Many who have not experienced crisis feel apt to cast judgement comfortably from desk chairs, internet cafes, or cubicals. Yet how many can say they have met evil? I don’t mean Glenn Beck, The Koch Brothers, or Glen Danzig (bless his heart). I mean the person that stands between you and a much needed meal. How many even worry all that much about their next meal, in this land of plenty (right)?
A Bosnian survivalist retells how he faced reality.
I am from Bosnia. You know, between 1992 and 1995 it was hell. For one year I lived, and survived, in a city with 6000 people, without water, electricity, gasoline, medical help, civil defense, distribution service, any kind of traditional service or centralized rule.
Our city was blockaded by the army and for 1 year life in the city turned into total crap. We had no army, no police, we only had armed groups – those armed protected their homes and families.
When it all started some of us were better prepared, but most of the neighbors families had enough food only for a few days. Some had pistols, a few had AK47s or shotguns.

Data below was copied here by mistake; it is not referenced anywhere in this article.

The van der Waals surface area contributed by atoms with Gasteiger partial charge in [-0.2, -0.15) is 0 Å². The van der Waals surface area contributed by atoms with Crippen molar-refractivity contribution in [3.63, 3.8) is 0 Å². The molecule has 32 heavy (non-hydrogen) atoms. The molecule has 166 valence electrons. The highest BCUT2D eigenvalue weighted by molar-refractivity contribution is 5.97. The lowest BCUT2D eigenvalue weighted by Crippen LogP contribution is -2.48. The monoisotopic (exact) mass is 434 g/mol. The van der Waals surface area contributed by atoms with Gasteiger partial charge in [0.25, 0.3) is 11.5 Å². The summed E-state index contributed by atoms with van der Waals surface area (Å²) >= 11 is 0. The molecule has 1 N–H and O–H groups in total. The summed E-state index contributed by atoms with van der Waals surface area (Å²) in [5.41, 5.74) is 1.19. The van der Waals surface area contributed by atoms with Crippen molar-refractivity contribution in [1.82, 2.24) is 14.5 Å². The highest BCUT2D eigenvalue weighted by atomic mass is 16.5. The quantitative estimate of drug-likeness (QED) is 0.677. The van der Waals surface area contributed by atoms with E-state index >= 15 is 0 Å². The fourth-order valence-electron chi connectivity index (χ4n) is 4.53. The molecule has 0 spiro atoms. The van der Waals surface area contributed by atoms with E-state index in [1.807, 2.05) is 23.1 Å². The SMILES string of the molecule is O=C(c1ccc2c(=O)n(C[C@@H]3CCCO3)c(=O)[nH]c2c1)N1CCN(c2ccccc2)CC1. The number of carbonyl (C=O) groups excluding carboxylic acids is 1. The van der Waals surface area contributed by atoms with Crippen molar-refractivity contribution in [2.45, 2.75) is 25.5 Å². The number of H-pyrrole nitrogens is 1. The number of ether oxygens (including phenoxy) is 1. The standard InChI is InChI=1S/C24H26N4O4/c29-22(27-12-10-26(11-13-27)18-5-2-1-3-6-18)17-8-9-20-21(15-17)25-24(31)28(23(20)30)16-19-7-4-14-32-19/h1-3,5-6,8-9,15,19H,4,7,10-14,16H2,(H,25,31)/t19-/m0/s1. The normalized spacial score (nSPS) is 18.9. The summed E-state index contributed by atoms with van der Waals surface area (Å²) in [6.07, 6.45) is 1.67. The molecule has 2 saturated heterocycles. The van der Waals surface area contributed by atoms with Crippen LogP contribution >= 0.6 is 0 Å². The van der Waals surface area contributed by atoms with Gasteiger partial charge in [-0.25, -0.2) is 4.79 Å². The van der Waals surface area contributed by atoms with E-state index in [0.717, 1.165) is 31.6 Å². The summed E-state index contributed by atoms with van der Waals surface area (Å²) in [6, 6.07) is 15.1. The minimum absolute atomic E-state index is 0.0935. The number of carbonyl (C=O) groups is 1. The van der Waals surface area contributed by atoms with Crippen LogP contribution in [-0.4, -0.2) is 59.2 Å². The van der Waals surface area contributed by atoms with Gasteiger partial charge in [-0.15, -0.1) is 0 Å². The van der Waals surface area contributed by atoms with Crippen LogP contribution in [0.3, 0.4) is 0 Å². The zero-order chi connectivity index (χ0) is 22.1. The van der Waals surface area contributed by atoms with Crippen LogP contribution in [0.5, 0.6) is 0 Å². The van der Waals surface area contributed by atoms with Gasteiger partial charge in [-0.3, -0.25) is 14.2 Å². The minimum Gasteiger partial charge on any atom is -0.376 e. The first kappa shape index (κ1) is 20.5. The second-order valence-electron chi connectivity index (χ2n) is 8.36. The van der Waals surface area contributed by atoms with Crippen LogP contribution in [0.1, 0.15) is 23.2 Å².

After a month or two gangs started operating, destroying everything. Hospitals, for example, turned into slaughterhouses. There was no more police. About 80% of the hospital staff were gone. I got lucky – my family at the time was fairly large (15 people in a large house, 6 pistols, 3 Ak 47s), and we survived (most of us, at least).
The Americans dropped MREs every 10 days, to help blockaded cities. This was never enough. Some – very few – had gardens. It took 3 months for the first rumors to spread of men dying from hunger and cold. We removed all the doors, the window frames from abandoned houses, ripped up the floors and burned the furniture for heat. Many died from diseases, especially from the water (two from my own family). We drank mostly rainwater, ate pigeons and even rats.
Money soon became worthless. We returned to an exchange. For a tin can of tushonka you could have a woman (it is hard to speak of it, but it is true). Most of the women who sold themselves were desperate mothers.
Arms, ammunition, candles, lighters, antibiotics, gasoline, batteries and food. We fought for these things like animals. In these situations it all changes. Men become monsters. It was disgusting.
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